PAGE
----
Parliamentary Committees and Public Enquiries
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Committee’s remit expanded to sift statutory instruments laid under the EU Future Relationship Act 2020

On 17 March 2021, the European Statutory Instruments Committee’s temporary standing order was amended to include sifting statutory instruments laid under the EU (Future Relationship) Act 2020.

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The EU (Future Relationship) Act 2020 implements the Trade and Cooperation Agreement, Nuclear Cooperation Agreement and the Security of Classified Information Agreement, as agreed between the UK and the EU. It includes sifting requirements for statutory instruments which implement the Act. The wording of the sifting provisions, set out in schedule 5 paragraph 8, are almost identical to those contained in the EU Withdrawal Act 2018 which led to the creation of the European Statutory Instruments Committee.

ESIC Chair Andrew Jones MP wrote to the Leader of the House on 19 January 2021 to enquire whether it was the Government’s intention that ESIC undertake the sifting function described in the EUFRA 2020. The Leader of the House confirmed this in a letter dated 16 March 2021.

The Committee’s sifting function under the EU Withdrawal Act 2018 covers proposed negative instruments laid before the House in accordance with paragraphs 3(3)(b) or 17(3)(b) of schedule 7. These relate, respectively, to statutory instruments to be made under section 8(1) (the deficiency correcting power) and section 23(1) (consequential provision).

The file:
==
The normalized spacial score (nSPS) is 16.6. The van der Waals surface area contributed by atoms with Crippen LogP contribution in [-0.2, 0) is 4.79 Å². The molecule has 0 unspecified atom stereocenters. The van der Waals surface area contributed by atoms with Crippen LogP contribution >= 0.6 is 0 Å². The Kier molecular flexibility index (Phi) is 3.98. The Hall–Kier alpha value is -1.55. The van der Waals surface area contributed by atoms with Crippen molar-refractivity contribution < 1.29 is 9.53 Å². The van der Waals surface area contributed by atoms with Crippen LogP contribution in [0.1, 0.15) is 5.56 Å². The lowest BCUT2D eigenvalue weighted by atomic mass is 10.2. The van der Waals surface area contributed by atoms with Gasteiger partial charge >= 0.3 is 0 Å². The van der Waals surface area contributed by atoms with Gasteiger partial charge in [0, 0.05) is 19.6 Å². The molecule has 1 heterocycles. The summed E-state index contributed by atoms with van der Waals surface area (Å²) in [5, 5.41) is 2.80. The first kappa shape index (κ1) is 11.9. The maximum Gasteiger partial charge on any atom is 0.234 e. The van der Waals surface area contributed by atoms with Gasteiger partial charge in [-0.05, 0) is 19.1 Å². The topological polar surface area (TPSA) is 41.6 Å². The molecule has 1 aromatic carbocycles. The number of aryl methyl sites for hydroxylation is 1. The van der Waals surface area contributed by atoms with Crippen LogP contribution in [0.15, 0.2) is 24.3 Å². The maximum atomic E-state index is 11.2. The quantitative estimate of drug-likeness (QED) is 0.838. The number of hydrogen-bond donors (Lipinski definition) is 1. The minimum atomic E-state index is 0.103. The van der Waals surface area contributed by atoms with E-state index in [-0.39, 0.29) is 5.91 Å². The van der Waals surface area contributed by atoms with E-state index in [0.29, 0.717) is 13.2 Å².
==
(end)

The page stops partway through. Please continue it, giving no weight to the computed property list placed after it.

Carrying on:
Sifting function in the EU Future Relationship Act 2020 (EUFRA)

The EUFRA 2020 contains sifting requirements for statutory instruments which implement the Act. Section 31 of the EUFRA 2020 sets out the implementing powers:

(1) A relevant national authority may by regulations make such provision as the relevant national authority considers appropriate—

(a) to implement the Trade and Cooperation Agreement, the Nuclear Cooperation Agreement, the Security of Classified Information Agreement or any relevant agreement, or

(b) otherwise for the purposes of dealing with matters arising out of, or related to, the Trade and Cooperation Agreement, the Nuclear Cooperation Agreement, the Security of Classified Information Agreement or any relevant agreement.

Schedule 5 describes the scrutiny procedure for statutory instruments laid under the implementing power. It states that the affirmative procedure should apply for any regulation made under section 31 which “amends, repeals or revokes primary legislation or retained direct principal EU legislation or creates a power to legislate”. Any regulations, made on or after IP completion day (31 December 2020), not falling within these conditions may, instead of the affirmative procedure, follow the negative procedure.

In its correspondence to the Leader of the House, the committee noted that the sifting function in EUFRA 2020 is limited to two years after IP completion day whereas the power to make regulations using the negative procedure is unlimited. This means that it would be possible for a Minister to make regulations using this power after the two-year period has elapsed, and those instruments would not be subject to the sifting process. In contrast, the committee’s sifting powers under the EUWA 2018 are directly linked to the powers to make regulations. The powers sunset at the same time.

You can read the updated text of ESIC’s temporary standing order in full here.

Further information

 

Channel website: http://www.parliament.uk/

Original article link: https://committees.parliament.uk/committee/393/european-statutory-instruments-committee/news/153887/committees-remit-expanded-to-sift-statutory-instruments-laid-under-the-eu-future-relationship-act-2020/

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